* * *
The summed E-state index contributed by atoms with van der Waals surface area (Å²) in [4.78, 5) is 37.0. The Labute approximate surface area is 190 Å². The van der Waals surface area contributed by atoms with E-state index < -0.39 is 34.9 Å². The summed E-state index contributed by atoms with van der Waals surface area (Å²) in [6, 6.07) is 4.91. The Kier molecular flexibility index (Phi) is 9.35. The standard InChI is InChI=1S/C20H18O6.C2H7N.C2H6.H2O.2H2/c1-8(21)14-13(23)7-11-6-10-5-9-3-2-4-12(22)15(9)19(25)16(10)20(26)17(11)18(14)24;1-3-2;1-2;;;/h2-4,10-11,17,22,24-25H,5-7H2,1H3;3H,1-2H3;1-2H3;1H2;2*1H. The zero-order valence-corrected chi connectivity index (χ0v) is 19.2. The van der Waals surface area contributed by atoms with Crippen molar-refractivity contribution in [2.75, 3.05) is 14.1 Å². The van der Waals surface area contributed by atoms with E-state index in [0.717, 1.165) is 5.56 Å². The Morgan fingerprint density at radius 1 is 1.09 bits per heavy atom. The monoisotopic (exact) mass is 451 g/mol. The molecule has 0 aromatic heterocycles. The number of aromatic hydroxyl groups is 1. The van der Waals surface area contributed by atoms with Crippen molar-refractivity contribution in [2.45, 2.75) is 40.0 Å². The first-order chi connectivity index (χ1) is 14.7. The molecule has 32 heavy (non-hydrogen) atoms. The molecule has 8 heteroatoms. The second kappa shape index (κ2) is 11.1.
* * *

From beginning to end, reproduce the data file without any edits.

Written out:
The summed E-state index contributed by atoms with van der Waals surface area (Å²) in [4.78, 5) is 37.0. The Labute approximate surface area is 190 Å². The van der Waals surface area contributed by atoms with E-state index < -0.39 is 34.9 Å². The summed E-state index contributed by atoms with van der Waals surface area (Å²) in [6, 6.07) is 4.91. The Kier molecular flexibility index (Phi) is 9.35. The standard InChI is InChI=1S/C20H18O6.C2H7N.C2H6.H2O.2H2/c1-8(21)14-13(23)7-11-6-10-5-9-3-2-4-12(22)15(9)19(25)16(10)20(26)17(11)18(14)24;1-3-2;1-2;;;/h2-4,10-11,17,22,24-25H,5-7H2,1H3;3H,1-2H3;1-2H3;1H2;2*1H. The zero-order valence-corrected chi connectivity index (χ0v) is 19.2. The van der Waals surface area contributed by atoms with Crippen molar-refractivity contribution in [2.75, 3.05) is 14.1 Å². The van der Waals surface area contributed by atoms with E-state index in [0.717, 1.165) is 5.56 Å². The Morgan fingerprint density at radius 1 is 1.09 bits per heavy atom. The monoisotopic (exact) mass is 451 g/mol. The molecule has 0 aromatic heterocycles. The number of aromatic hydroxyl groups is 1. The van der Waals surface area contributed by atoms with Crippen molar-refractivity contribution in [2.45, 2.75) is 40.0 Å². The first-order chi connectivity index (χ1) is 14.7. The molecule has 32 heavy (non-hydrogen) atoms. The molecule has 8 heteroatoms. The second kappa shape index (κ2) is 11.1.